Weather experts explain what happened to our severe thunderstorms
Weather experts explain what happened to our severe thunderstorms

Why the past few storm predictions haven't come true

IT'S been happening most days since Friday - a thunderstorm is predicted, but then it falls flat.

This is a recipe for a disaster here on the Northern Rivers, where many people love a good (but not disastrous) storm.

Bureau of Meteorology severe weather meteorologist, Andrew Haigh, explains what's been going on.

Friday, October 28

"On Friday in the morning we had partly cloudy with a high chance of showers. Thunderstorms likely," he said.

"We got some lightning data - there was a very extensive area of thunderstorms in the north east.

"But there was a little hole within the Northern Rivers where there wasn't much activity."

He said most towns in the region experienced some storm activity, just not all.

Saturday, October 29

While there were no storms at Lismore, there was one up north and "quite a lot on the ranges to the west".

That day there was a chance of a thunderstorm predicted.

Monday, October 31

Yesterday the Northern Rivers again expected a big thunderstorm but missed out.

"The lightning map showed a bit of activity south of Lismore and quite a lot south west," Mr Haigh said.

"There was quite a lot offshore as well."

Severe weather warnings

The Bureau of Meteorology released a severe weather warning yesterday afternoon a few hours out of the potential storm.

Mr Haigh explained these were simply safety warnings covering big areas and did not mean every single location would be affected.

"It's a hard one, we can look at the environment and say this area is favourable for thunderstorms, but they're not going to occur in every single part of that area," he said.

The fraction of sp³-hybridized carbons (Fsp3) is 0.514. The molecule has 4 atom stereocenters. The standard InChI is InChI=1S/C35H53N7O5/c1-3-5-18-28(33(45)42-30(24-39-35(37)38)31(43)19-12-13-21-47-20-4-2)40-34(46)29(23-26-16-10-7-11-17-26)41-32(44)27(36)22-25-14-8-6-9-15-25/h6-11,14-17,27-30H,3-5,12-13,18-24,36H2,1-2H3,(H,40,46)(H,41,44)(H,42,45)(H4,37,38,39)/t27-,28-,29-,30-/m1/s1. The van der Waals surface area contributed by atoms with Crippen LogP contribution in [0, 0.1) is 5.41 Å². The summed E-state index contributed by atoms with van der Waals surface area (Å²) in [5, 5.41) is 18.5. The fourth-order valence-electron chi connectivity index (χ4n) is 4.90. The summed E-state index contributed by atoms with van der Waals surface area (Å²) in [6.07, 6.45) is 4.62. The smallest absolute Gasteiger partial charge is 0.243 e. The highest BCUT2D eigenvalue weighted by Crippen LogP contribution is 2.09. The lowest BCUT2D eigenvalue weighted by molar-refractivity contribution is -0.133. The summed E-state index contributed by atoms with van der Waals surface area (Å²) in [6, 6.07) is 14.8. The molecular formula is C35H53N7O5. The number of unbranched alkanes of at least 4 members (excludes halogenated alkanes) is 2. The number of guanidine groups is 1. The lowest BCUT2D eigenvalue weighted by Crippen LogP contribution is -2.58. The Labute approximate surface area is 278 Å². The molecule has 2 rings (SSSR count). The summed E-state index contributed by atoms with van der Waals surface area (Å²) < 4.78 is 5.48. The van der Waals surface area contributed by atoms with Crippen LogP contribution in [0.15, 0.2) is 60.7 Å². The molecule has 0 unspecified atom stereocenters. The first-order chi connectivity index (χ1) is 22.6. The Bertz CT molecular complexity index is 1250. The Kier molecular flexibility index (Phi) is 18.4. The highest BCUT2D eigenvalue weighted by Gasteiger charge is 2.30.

"Sometimes something can change slightly affecting (storm development), such as the temperature being a degree warmer or cooler than predicted, or slightly more or less humid."

Recipe for a storm

Northern Rivers Storm Chasers founder, Antonio Parancin, said there were a number of ingredients that had to be put together to have a storm outcome.

"Over the last few days there wasn't enough of them (the ingredients)," he said.

"Yesterday was going to be a cracker of a day but what happened was too much cloud in the morning and mid-morning didn't let enough heat through.

"Also the southerly wind change stalled and didn't come through quick enough.

"It came through at 7pm and that also didn't help."

What's happening next?

Mr Parancin said he was optimistic that our region would be getting a big storm soon.

"Usually November is the peak of storm season," he said.

"From experience when one hits, there will be a big one on the way.

"Towards the end of November we'll probably get a cracker of a storm, whether it's southeast Queensland, the Northern Rivers or the ranges."

A storm has been predicted for this afternoon but Mr Haigh said the chance of it occurring looked less than 50%.

The rest of the week is mostly sunny and warm, with showers predicted on Friday and a hot and mostly sunny weekend.

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